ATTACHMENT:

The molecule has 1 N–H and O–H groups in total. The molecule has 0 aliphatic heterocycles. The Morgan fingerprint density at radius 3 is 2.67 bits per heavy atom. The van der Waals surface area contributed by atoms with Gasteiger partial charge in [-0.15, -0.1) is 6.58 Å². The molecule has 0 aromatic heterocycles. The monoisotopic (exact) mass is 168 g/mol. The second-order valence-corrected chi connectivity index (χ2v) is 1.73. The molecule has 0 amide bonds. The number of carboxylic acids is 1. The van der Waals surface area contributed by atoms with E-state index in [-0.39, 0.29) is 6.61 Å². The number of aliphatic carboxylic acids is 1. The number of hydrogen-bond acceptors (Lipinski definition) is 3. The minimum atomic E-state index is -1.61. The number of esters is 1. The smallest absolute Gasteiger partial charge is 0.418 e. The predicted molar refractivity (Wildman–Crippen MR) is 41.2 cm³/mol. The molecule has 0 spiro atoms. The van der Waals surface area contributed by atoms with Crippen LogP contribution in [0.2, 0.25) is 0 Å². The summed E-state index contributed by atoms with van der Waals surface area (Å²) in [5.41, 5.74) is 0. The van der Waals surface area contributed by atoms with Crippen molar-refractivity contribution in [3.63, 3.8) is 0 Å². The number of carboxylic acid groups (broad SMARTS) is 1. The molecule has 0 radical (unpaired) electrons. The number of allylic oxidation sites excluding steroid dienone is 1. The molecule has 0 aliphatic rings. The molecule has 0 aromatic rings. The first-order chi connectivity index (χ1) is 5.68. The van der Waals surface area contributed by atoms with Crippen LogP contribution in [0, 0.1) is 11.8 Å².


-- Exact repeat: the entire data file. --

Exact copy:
The molecule has 1 N–H and O–H groups in total. The molecule has 0 aliphatic heterocycles. The Morgan fingerprint density at radius 3 is 2.67 bits per heavy atom. The van der Waals surface area contributed by atoms with Gasteiger partial charge in [-0.15, -0.1) is 6.58 Å². The molecule has 0 aromatic heterocycles. The monoisotopic (exact) mass is 168 g/mol. The second-order valence-corrected chi connectivity index (χ2v) is 1.73. The molecule has 0 amide bonds. The number of carboxylic acids is 1. The van der Waals surface area contributed by atoms with E-state index in [-0.39, 0.29) is 6.61 Å². The number of aliphatic carboxylic acids is 1. The number of hydrogen-bond acceptors (Lipinski definition) is 3. The minimum atomic E-state index is -1.61. The number of esters is 1. The smallest absolute Gasteiger partial charge is 0.418 e. The predicted molar refractivity (Wildman–Crippen MR) is 41.2 cm³/mol. The molecule has 0 spiro atoms. The van der Waals surface area contributed by atoms with Crippen LogP contribution in [0.2, 0.25) is 0 Å². The summed E-state index contributed by atoms with van der Waals surface area (Å²) in [5.41, 5.74) is 0. The van der Waals surface area contributed by atoms with Crippen molar-refractivity contribution in [3.63, 3.8) is 0 Å². The number of carboxylic acid groups (broad SMARTS) is 1. The molecule has 0 radical (unpaired) electrons. The number of allylic oxidation sites excluding steroid dienone is 1. The molecule has 0 aliphatic rings. The molecule has 0 aromatic rings. The first-order chi connectivity index (χ1) is 5.68. The van der Waals surface area contributed by atoms with Crippen LogP contribution in [0, 0.1) is 11.8 Å².